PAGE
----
A/B/n testing is where multiple forms of web pages are tested against each other to understand which one of the options delivers the highest conversion rate. The traffic is evenly distributed between the multiple versions of the page to evaluate performance.
In addition to the control found in A/B testing, this has at least 3 more variations of the website tested—perhaps, the primary graphic on the landing page. The traffic is directed to these 4 pages in an appropriate percentage.
A/B/n testing also can be contrasted with what’s referred to as multivariate testing. A multivariate test also compares multiple versions of a page directly, by testing all possible combinations of variations directly. Multivariate testing is more comprehensive than A/B/n testing and equates to running several A/B/n tests in parallel simultaneously.
A/B testing is a critical method to analyse and understand which particular version of the page converts best. In many cases, A/B testing is not just enough, some situations require us to test more than just two versions/variations of the page, A/B/n testing is the way to go.
What is A/B/n testing?
For any type of test to be done, there is always a control page against which every other version of the page is tested. In the A/B/n test you can test two, three or more versions of the page against the control page.
In the A/B test method, a method that’s commonly used, we often use, there is version A as the control and there is version B, a variation of the control. Similarly in an A/B/n test, version A can still be the control, but instead of testing only two variations, more variations can be tested.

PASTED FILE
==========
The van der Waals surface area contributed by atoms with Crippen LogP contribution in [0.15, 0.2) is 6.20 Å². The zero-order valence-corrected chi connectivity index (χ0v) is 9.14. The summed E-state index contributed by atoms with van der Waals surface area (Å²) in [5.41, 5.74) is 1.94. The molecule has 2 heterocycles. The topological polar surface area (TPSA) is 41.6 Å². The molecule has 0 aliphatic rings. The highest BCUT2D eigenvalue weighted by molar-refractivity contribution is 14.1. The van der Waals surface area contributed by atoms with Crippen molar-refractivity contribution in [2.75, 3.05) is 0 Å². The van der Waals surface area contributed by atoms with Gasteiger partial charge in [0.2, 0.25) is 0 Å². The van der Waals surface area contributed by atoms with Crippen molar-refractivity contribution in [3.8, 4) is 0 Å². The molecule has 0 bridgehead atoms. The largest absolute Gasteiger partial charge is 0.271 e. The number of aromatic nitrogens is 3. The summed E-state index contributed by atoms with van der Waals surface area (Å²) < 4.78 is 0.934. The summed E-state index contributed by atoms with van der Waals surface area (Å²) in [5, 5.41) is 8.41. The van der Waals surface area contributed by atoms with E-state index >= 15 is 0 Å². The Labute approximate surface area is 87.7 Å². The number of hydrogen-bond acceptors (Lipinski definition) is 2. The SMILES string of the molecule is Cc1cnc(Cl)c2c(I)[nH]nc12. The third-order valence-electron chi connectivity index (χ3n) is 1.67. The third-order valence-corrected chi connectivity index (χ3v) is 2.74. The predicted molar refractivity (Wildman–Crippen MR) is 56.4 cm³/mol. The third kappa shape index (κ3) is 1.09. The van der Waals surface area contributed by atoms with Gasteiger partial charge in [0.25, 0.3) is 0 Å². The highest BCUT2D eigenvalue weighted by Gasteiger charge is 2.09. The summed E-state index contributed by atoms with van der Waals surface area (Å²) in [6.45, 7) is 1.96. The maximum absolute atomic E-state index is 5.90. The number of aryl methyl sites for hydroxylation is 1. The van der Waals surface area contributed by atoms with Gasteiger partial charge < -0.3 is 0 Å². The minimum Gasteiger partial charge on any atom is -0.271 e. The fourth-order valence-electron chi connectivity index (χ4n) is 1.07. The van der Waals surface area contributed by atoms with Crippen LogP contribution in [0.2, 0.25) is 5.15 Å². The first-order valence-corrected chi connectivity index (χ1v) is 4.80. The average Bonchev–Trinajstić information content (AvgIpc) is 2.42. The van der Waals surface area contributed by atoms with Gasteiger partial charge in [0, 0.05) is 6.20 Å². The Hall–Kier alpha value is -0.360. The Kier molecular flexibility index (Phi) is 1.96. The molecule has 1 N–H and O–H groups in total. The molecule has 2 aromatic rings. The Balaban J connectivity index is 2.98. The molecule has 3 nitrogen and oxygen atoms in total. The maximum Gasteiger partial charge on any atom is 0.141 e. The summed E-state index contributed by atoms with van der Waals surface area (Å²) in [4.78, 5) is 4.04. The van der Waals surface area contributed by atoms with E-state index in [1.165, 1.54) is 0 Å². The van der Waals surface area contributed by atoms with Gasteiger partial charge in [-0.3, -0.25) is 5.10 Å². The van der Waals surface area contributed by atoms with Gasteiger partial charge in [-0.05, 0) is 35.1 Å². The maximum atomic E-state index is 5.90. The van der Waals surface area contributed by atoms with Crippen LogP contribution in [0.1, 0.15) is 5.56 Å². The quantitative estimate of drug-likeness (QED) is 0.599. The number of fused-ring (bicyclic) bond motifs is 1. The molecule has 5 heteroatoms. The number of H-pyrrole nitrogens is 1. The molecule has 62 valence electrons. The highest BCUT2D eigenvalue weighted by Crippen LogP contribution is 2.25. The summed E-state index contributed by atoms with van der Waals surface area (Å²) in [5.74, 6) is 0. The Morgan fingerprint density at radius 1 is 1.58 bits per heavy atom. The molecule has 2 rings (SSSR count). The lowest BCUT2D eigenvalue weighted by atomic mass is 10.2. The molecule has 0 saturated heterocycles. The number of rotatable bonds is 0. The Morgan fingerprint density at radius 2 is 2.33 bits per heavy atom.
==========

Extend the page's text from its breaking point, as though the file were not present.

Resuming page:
The n in A/B/n refers to the number of variants being tested. N can be as few as 2 or as high as an “nth” — there is no limit to how many versions you can test against your control.
In A/B/n the “n” refers to the number of variations one can create of a specific page. N can be as small as 2 variations or as big as “nth”. N literally means that there is no limit to the number of variations that can be tested.
Why would you want to A/B/n test?
A/b/n testing essentially aids marketers to understand and identify which versions of the page are converting better. It is largely useful in scenarios where you want to publish and see which versions are performing and could be made as a permanent one.
Multivariate Testing vs A/B/n Testing
It’s critical to understand the difference between terms multivariate testing and A/B/n testing as they are commonly used juxtaposed one another or interchangeably.
In an A/B/n test there is only one change tested at a time, it can be any specific variable on the page, could be a headline, an image, etc, but in a multivariate test, testing can be done beyond single variable, it could be more intense, where you are changing multiple variables at once.
So while A/B/n testing is testing multiple variations of a page, it isn’t testing multiple variables. That’s an important concept to understand.
Hence while running an A/B/n testing it is critical to know that it’s not where you test multiple variables on the page but it is testing only testing multiple variations of the page with only minimal variables put to experimentation.
Why is A/B/n testing important?
A/B/n testing essentially allows us to look at any change we make and say we got that ‘spot on’ as it allows us to determine which designs and templates drive engagement and conversion among users. In situations where we have more than one competing ideas for what would be the best website layout, A/B/n testing can help us take a result-based, data-driven approach to settle this debate over most other unconvincing ways. Here, the pages in contention can be tested against one another at the same time and the data can be used to determine the winning variation.
In addition, these tests turn the spotlight on the features that convert better which can then be used in new tests on other pages in the site. This way one does not have to opt for one template entirely but can pick the best features from the other templates that tend to work just as well.